It affects their teeth. Google open bite or open bite mal occlusion. Just Google image it and have a look. What having something like a dummy or a thumb or a bottle, prolonged use of a bottle or any teeth does is it pushes the front teeth forward and the bottom teeth down. In my clothes, they've got this hole here. What I was noticing about August's dummy use was increasing up to age two. He just needed it a lot and he was getting an open bite. I knew by age two I wanted it gone. That's why prolonged use isn't great. I was like, Right, it's time to ditch this dodie, this dummy. 

What was important for me, it might not be important for you, but my, I guess, ground rules were that we were going to do it respectfully, that we were going to be super consistent. There weren't going to be times that he could and times that he couldn't. It was just going to be that it was gone. 

And that we weren't going to lie to him. Okay? So when I say I didn't want to lie to him, I know lots of people do things like say that it's going to fairies or that it's going to Santa or that it's going for other little babies or anything like that. I really didn't want that because that's not the truth. I wherever possible don't lie to August. I can't think of any lies that we do tell him.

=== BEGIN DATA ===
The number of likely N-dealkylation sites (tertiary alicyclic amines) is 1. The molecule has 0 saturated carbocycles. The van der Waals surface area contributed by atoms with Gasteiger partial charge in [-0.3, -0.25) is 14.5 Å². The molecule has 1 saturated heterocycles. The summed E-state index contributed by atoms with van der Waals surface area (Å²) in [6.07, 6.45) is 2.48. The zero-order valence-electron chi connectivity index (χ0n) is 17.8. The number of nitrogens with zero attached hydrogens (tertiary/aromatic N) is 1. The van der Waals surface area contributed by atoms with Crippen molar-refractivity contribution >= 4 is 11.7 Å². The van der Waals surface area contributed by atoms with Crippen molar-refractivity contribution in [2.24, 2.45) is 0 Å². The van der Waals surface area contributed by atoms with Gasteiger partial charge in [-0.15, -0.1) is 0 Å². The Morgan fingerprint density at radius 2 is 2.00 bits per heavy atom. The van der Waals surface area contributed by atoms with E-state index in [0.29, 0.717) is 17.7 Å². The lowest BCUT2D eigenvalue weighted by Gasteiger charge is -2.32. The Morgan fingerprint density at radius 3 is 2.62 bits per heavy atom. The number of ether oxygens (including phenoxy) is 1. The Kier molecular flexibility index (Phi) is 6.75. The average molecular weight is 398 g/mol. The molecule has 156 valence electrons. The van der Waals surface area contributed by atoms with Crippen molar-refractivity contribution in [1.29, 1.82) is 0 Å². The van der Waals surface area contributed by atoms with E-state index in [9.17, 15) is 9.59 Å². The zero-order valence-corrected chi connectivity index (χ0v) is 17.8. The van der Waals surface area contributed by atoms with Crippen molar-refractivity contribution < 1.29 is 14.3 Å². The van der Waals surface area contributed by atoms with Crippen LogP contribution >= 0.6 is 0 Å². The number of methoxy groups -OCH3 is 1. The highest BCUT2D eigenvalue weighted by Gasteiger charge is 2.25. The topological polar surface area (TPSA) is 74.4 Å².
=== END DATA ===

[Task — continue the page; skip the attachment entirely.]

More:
He's just too smart for that. I didn't want to sell that story. The reason why I were getting rid of the dummy is because it was affecting his teeth. That's what I told him. I said, Now that you're a little bit bigger, the dentist says that we shouldn't use our dodie anymore because it's hurting your teeth. We want your teeth to be clean and to be healthy. They help you talk, they help you eat. So it was honest about why it was going. Another grand drill for me was that I didn't want to talk about him being too old for a dodie or too big or put too much emphasis on the connection with his age. I could do a whole huge rant about that. But in a nutshell, I don't know why, but people have this habit of saying, Oh, that's for big boys, or That's for babies. You don't need that anymore. In reality, kids like things across a huge age spectrum. It can be embarrassing and jarring for us to say to a kid, Oh, you're too big for that now. You shouldn't play with that. That's for babies. How embarrassing. They obviously want to play with that.